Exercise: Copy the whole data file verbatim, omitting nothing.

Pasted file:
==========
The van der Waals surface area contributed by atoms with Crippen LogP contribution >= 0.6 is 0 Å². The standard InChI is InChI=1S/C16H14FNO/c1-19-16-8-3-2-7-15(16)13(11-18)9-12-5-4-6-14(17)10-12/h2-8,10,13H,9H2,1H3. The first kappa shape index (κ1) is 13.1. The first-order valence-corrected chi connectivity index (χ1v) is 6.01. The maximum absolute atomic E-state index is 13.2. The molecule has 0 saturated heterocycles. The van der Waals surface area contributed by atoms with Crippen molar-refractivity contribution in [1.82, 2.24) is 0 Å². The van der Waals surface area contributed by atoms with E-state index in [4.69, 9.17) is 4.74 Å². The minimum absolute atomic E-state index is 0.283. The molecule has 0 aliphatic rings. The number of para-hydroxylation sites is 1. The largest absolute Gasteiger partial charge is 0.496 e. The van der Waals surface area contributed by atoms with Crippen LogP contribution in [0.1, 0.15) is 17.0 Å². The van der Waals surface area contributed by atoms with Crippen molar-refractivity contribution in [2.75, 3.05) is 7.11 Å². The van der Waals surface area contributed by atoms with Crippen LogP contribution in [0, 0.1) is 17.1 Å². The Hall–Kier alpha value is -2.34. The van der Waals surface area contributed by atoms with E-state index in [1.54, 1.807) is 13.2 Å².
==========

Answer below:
The van der Waals surface area contributed by atoms with Crippen LogP contribution >= 0.6 is 0 Å². The standard InChI is InChI=1S/C16H14FNO/c1-19-16-8-3-2-7-15(16)13(11-18)9-12-5-4-6-14(17)10-12/h2-8,10,13H,9H2,1H3. The first kappa shape index (κ1) is 13.1. The first-order valence-corrected chi connectivity index (χ1v) is 6.01. The maximum absolute atomic E-state index is 13.2. The molecule has 0 saturated heterocycles. The van der Waals surface area contributed by atoms with Crippen molar-refractivity contribution in [1.82, 2.24) is 0 Å². The van der Waals surface area contributed by atoms with E-state index in [4.69, 9.17) is 4.74 Å². The minimum absolute atomic E-state index is 0.283. The molecule has 0 aliphatic rings. The number of para-hydroxylation sites is 1. The largest absolute Gasteiger partial charge is 0.496 e. The van der Waals surface area contributed by atoms with Crippen LogP contribution in [0.1, 0.15) is 17.0 Å². The van der Waals surface area contributed by atoms with Crippen molar-refractivity contribution in [2.75, 3.05) is 7.11 Å². The van der Waals surface area contributed by atoms with Crippen LogP contribution in [0, 0.1) is 17.1 Å². The Hall–Kier alpha value is -2.34. The van der Waals surface area contributed by atoms with E-state index in [1.54, 1.807) is 13.2 Å².